Longshoremen Return to Work in New York and New Jersey

NEW YORK -- Longshoremen are back at work in New York and New Jersey after a walkout that temporarily halted work at the busiest port on the East Coast.

The International Longshoremen's Association told members to start returning to work around 7 p.m. Friday, said union spokesman James McNamara.

The longshoremen had walked off the job Friday morning over concerns including the possible outsourcing of work as well as automation of other work, McNamara said. He said the walkout temporarily shut down all the major terminals, where about 4,500 longshoremen work.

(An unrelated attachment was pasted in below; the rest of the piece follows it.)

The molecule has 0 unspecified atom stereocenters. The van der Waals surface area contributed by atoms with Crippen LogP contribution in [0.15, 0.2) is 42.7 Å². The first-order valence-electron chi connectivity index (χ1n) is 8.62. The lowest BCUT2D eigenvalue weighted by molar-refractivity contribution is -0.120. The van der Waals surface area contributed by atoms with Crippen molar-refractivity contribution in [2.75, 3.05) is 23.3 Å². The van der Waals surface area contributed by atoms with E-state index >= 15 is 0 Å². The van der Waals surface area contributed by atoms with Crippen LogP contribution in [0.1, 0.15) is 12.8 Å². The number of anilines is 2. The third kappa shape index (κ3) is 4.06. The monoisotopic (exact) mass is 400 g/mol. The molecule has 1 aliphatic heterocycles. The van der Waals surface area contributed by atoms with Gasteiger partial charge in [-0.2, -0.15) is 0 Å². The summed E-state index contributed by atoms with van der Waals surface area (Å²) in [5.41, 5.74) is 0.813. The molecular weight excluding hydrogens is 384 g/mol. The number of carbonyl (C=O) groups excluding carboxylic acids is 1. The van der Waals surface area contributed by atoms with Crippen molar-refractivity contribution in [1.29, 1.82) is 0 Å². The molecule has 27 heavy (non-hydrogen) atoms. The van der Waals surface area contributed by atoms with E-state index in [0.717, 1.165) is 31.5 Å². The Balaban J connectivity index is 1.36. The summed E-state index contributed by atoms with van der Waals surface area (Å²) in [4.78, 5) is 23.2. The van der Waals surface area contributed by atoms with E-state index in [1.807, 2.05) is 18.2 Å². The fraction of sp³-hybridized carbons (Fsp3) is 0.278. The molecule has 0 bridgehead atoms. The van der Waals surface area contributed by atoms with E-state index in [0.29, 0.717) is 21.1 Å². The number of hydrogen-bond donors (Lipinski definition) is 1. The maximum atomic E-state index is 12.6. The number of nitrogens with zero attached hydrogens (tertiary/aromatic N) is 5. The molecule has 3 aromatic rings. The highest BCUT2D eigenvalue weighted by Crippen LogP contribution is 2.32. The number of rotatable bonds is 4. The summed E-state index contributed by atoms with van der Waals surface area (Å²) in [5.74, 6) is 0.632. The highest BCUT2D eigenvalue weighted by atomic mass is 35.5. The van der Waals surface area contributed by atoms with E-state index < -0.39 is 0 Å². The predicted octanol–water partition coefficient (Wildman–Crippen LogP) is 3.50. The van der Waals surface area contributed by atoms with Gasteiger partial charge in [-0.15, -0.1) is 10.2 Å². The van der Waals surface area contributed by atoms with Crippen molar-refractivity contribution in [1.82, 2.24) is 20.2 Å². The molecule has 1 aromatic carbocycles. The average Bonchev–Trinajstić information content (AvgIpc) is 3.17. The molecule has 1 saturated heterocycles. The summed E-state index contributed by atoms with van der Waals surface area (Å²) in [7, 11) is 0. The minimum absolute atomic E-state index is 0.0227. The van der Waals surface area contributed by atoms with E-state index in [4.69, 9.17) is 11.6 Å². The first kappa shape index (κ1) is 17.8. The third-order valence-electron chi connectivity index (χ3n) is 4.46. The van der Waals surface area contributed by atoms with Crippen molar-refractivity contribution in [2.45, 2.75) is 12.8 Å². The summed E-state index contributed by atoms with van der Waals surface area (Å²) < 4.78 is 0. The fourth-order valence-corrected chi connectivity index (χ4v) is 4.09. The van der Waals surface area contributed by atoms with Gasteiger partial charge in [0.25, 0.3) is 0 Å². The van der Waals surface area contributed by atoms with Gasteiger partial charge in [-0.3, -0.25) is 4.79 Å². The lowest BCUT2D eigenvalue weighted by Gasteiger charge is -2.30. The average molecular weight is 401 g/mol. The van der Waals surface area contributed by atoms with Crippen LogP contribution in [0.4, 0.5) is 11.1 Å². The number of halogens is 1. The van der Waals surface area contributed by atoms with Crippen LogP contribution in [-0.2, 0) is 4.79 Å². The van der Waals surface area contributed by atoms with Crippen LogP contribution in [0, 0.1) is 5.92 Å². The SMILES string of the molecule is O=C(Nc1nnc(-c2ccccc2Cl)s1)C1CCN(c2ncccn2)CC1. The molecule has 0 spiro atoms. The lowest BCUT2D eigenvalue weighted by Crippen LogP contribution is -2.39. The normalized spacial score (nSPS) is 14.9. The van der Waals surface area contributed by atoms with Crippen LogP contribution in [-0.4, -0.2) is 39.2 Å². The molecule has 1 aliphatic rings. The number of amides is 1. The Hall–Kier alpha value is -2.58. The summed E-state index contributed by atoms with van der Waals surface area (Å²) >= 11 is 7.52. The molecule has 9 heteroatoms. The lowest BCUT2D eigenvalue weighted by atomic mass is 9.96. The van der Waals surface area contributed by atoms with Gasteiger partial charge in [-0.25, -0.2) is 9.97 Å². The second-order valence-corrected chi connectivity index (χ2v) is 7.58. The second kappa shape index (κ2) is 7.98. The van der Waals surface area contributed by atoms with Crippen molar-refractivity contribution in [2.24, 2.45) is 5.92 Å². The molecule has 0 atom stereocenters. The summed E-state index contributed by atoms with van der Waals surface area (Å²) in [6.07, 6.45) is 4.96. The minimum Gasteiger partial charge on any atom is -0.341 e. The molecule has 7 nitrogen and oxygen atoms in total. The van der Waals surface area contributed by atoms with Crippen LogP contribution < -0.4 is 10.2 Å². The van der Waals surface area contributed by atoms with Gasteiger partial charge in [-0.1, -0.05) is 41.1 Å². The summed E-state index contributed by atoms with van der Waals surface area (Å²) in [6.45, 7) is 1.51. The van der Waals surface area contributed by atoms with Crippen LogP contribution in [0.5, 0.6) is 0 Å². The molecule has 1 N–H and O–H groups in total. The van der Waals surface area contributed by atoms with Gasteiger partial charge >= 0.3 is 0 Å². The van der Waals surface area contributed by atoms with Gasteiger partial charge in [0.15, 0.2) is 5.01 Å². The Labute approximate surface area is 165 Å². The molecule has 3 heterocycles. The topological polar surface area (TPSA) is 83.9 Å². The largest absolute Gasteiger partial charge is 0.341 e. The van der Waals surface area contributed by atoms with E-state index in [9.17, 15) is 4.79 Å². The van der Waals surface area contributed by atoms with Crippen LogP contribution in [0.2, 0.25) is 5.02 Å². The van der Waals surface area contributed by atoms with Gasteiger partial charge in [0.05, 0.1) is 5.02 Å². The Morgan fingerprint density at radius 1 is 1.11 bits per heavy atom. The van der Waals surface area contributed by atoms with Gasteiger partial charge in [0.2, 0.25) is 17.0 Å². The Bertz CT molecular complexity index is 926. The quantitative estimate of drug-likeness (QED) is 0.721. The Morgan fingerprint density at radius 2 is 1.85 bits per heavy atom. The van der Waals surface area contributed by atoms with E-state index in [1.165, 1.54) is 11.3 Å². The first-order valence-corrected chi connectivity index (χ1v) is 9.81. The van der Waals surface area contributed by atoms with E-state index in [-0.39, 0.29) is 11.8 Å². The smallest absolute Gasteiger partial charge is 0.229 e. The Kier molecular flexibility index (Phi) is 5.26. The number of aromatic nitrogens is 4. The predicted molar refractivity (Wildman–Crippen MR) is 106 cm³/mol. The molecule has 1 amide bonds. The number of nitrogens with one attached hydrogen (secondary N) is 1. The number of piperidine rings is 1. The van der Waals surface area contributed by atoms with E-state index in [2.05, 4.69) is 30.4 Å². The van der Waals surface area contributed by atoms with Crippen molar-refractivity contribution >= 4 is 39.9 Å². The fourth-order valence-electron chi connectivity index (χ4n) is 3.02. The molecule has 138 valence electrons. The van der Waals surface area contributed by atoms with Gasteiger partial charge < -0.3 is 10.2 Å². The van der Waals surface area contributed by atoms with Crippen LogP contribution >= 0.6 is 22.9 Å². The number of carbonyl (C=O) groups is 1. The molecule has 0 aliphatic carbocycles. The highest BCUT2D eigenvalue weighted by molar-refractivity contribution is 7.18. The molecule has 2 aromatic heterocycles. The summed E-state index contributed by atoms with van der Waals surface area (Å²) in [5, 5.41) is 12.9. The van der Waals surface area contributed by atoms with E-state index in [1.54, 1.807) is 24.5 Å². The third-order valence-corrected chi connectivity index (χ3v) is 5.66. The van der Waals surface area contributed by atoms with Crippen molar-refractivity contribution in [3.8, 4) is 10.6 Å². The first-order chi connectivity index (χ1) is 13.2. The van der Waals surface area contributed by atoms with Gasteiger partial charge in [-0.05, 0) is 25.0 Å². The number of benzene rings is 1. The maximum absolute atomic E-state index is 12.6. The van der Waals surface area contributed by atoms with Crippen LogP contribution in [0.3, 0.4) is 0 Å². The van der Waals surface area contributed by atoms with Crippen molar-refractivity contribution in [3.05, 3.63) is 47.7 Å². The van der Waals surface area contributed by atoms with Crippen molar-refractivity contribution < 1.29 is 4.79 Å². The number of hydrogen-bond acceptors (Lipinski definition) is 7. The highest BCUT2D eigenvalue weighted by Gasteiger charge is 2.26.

Beverly Fedorko, a representative for the New York Shipping Association, said operations are expected to be "normal and flow smoothly."

The New York Shipping Association had previously said that an arbitrator ruled the work stoppage was a violation of a no-strike provision in the contract with longshoremen after an emergency contract board meeting Friday afternoon. The association said both sides agreed to find solutions to the issues concerning longshoremen.

The New York-New Jersey port handles more than $200 billion worth of cargo annually. It is the third-busiest in the country, behind Los Angeles and Long Beach, Calif.

Friday's shutdown came on the heels of a two-day closure earlier in the week to allow for removal of snow from last weekend's blizzard.

 

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